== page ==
A high-resolution multiproxy study of sediment core GeoB7186-3 from SE Pacific off southern South America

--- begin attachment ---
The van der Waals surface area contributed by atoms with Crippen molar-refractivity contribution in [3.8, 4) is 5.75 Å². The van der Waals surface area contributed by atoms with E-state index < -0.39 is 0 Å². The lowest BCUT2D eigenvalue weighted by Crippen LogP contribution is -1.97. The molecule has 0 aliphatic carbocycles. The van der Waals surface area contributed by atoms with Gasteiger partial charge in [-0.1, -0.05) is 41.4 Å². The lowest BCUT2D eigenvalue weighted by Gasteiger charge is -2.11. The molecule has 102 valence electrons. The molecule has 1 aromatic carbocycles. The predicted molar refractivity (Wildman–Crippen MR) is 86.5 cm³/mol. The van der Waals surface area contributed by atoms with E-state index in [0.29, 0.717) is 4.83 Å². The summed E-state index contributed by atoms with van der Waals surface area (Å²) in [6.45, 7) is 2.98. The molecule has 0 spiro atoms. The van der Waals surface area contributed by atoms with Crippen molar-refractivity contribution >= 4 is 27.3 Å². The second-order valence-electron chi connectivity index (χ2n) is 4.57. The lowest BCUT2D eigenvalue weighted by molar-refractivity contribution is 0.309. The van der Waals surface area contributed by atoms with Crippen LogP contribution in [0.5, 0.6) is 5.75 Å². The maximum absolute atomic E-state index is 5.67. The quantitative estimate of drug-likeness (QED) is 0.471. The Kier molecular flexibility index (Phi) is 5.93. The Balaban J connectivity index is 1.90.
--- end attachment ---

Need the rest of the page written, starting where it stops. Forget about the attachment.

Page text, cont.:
A high-resolution multiproxy study performed on a marine record from SE Pacific off southern South America was used to reconstruct past regional environmental changes and their relation to global climate, particularly to El Niño/Southern Oscillation (ENSO) phenomenon during the last 2200 years. Our results suggest a sustained northward shift in the position of the zonal systems, i.e. the Southern Westerly Wind belt and the Antarctic Circumpolar Current, which occurred between 1300 and 750 yr BP. The synchrony of the latitudinal shift with cooling in Antarctica and reduced ENSO activity observed in several marine and terrestrial archives across South America suggests a causal link between ENSO and the proposed displacement of the zonal systems. This shift might have acted as a positive feedback to more La Niña-like conditions between 1300 and 750 yr BP by steepening the hemispheric and tropical Pacific zonal sea surface temperature gradient. This scenario further suggests different boundary conditions for ENSO before 1300 and after 750 yr BP.



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